If you don’t breathe, you die, right? Same with the “digitalization” of banking. It’s happening, and it’s seismic. If you don’t like change, good luck.
That sums up the views of two stars of ABC’s popular Shark Tank reality program, who spoke at this fall’s BAI Retail Delivery Conference.
They didn’t dismiss the impact of technology, but emphasized the human equation in business. It was a welcome counterpoint to the steady stream of breathless commentary on digital doings.
The duo were asked how they determine who they want to invest in among the various startups appearing on the show in hopes of a capital infusion. Robert Herjavec said, “I know it’s very old school, but it’s how people present themselves. It’s that ability to make a human connection.” In a world of internet and email, he said, “we have so little time for human connection. So when you’re physically there, you’ve got to make it count.”
Fellow panelist Barbara Corcoran said that when you’ve been in business for a while, you realize that all business success depends on individuals—their skills, how hard they work, whether they’re a team player, if they can be trusted.
Both stars are entrepreneurs who built successful businesses. Corcoran founded The Corcoran Group, a major New York City real estate company, and Herjavec started Herjavec Group, a leading information security firm. Both began their careers at the bottom—Corcoran waitressing at a diner; Herjavec as a refugee from Communist Yugoslavia.
On the show, they both look for intangibles in the presenters, not just the facts.
“Nobody starts a business just to make money or make a living,” Herjavec said. “You’ve got to have a purpose that’s greater than yourself.” In his case, he is motivated by the desire to honor his parents’ efforts and sacrifices.
Corcoran gave credit to something few successful people acknowledge: good luck—factors beyond a person’s control. In her case, a boyfriend loaned her $1,000 to start a company, which she did, building it into a $6 billion business.
Corcoran observed that all the successful entrepreneurs she knows have been through a setback. As an investor, she views this as “an insurance policy,” because the person is “out to prove something.” She “never invests in rich kids.”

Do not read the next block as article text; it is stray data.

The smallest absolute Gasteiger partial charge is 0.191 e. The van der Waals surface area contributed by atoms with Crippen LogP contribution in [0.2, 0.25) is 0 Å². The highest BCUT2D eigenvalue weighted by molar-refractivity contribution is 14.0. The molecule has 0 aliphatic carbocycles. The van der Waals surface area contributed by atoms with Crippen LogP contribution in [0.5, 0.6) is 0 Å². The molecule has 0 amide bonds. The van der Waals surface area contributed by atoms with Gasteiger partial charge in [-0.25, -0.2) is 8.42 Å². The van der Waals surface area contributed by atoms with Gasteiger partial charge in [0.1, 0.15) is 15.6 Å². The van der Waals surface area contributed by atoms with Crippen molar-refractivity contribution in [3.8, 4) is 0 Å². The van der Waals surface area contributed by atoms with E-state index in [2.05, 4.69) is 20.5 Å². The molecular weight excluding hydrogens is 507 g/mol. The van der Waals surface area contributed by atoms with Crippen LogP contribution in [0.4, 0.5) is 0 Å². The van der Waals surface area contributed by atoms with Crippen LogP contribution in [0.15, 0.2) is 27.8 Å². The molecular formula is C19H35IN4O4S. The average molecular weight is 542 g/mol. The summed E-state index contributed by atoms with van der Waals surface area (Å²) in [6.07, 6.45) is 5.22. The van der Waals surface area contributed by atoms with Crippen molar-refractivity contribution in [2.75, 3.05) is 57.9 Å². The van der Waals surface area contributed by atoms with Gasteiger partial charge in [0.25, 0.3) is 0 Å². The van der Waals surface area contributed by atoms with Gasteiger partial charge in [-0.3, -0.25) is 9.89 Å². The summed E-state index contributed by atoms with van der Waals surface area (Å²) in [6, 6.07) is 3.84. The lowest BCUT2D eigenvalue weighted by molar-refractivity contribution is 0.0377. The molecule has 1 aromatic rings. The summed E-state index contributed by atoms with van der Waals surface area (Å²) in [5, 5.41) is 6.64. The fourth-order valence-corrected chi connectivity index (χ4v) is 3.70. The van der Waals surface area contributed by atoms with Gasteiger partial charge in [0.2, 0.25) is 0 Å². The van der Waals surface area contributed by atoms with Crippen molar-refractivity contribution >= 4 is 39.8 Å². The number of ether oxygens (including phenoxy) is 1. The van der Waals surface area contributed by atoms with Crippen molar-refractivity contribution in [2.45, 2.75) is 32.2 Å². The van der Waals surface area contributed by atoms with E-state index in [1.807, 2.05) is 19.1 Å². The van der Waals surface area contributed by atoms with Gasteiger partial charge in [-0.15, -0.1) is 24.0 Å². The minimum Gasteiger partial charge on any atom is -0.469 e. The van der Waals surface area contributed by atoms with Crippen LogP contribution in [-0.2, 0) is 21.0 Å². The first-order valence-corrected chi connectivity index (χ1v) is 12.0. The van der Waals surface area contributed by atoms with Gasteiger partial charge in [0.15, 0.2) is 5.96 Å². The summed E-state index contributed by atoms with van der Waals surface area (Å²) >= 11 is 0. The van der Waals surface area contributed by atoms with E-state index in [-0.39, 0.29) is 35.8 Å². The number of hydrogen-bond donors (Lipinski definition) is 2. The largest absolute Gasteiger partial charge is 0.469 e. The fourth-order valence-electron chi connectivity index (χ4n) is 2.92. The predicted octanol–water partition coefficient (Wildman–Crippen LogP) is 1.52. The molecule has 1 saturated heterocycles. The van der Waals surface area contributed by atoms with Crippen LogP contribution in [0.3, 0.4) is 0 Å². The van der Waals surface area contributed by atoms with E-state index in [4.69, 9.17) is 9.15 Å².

Herjavec disagreed, saying he thought people from successful backgrounds are as motivated as he is. Corcoran countered that they may be motivated, but when the chips are down, having had the experience of getting back up after being knocked down is “hugely useful.”
Herjavec also said that the show is similar to what anyone in business has to do when seeking resources, where success depends on their ability to present ideas. An investor once told him: “It’s not my responsibility to listen; it’s your responsibility to make me hear.”
A common mistake, he said, is to speak the same way to everyone. When talking to the CFO, use financial language. When talking to the CEO, talk strategy.
Corcoran agreed, but said what she looks for, “whether it’s from my investment advisor, or a sales pitch, or even my kids,” is something to make her believe. With the show’s presenters, she looks for heart—“Can this guy make it to the finish line?” Also, she’s not impressed by fancy MBA phrases.
Herjavec added that credibility and trust aren’t necessarily about liking the person. He said he learned from a visit to an Army Ranger training camp that the definition of a high-powered team isn’t a group of people who like each other, but people who respect each other’s skills. “I want to invest in someone who has subject matter expertise,” he said, “and who will live and die for what they’re doing.”